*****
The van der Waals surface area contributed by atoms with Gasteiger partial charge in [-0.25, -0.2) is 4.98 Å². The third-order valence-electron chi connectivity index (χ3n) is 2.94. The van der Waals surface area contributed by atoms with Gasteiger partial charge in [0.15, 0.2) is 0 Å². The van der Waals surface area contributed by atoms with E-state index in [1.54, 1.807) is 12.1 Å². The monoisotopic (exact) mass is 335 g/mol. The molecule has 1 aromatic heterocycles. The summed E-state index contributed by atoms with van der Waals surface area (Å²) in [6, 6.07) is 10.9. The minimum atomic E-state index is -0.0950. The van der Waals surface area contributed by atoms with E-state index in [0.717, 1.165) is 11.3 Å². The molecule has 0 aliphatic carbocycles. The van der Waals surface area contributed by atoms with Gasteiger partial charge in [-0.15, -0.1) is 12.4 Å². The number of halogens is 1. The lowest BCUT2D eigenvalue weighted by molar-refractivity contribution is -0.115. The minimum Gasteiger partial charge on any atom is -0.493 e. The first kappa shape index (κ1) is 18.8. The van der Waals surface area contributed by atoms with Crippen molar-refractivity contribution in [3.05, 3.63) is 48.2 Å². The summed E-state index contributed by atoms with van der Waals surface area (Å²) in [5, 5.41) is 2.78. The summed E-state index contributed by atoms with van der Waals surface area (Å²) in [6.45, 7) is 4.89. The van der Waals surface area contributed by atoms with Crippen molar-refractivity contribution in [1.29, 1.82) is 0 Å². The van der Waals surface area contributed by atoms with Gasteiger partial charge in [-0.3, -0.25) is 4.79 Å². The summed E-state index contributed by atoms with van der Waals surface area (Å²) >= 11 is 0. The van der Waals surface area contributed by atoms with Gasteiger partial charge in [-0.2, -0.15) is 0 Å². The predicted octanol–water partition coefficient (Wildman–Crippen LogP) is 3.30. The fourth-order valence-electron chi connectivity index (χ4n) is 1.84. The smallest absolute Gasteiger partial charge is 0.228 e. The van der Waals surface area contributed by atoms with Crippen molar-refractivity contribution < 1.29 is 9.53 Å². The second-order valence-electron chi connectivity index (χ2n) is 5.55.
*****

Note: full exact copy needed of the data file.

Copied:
The van der Waals surface area contributed by atoms with Gasteiger partial charge in [-0.25, -0.2) is 4.98 Å². The third-order valence-electron chi connectivity index (χ3n) is 2.94. The van der Waals surface area contributed by atoms with Gasteiger partial charge in [0.15, 0.2) is 0 Å². The van der Waals surface area contributed by atoms with E-state index in [1.54, 1.807) is 12.1 Å². The monoisotopic (exact) mass is 335 g/mol. The molecule has 1 aromatic heterocycles. The summed E-state index contributed by atoms with van der Waals surface area (Å²) in [6, 6.07) is 10.9. The minimum atomic E-state index is -0.0950. The van der Waals surface area contributed by atoms with E-state index in [0.717, 1.165) is 11.3 Å². The molecule has 0 aliphatic carbocycles. The van der Waals surface area contributed by atoms with Gasteiger partial charge in [-0.15, -0.1) is 12.4 Å². The number of halogens is 1. The lowest BCUT2D eigenvalue weighted by molar-refractivity contribution is -0.115. The minimum Gasteiger partial charge on any atom is -0.493 e. The first kappa shape index (κ1) is 18.8. The van der Waals surface area contributed by atoms with Crippen molar-refractivity contribution in [3.05, 3.63) is 48.2 Å². The summed E-state index contributed by atoms with van der Waals surface area (Å²) in [5, 5.41) is 2.78. The summed E-state index contributed by atoms with van der Waals surface area (Å²) in [6.45, 7) is 4.89. The van der Waals surface area contributed by atoms with Crippen molar-refractivity contribution in [1.29, 1.82) is 0 Å². The van der Waals surface area contributed by atoms with Gasteiger partial charge in [-0.3, -0.25) is 4.79 Å². The summed E-state index contributed by atoms with van der Waals surface area (Å²) >= 11 is 0. The van der Waals surface area contributed by atoms with Gasteiger partial charge in [-0.2, -0.15) is 0 Å². The predicted octanol–water partition coefficient (Wildman–Crippen LogP) is 3.30. The fourth-order valence-electron chi connectivity index (χ4n) is 1.84. The smallest absolute Gasteiger partial charge is 0.228 e. The van der Waals surface area contributed by atoms with Crippen molar-refractivity contribution < 1.29 is 9.53 Å². The second-order valence-electron chi connectivity index (χ2n) is 5.55.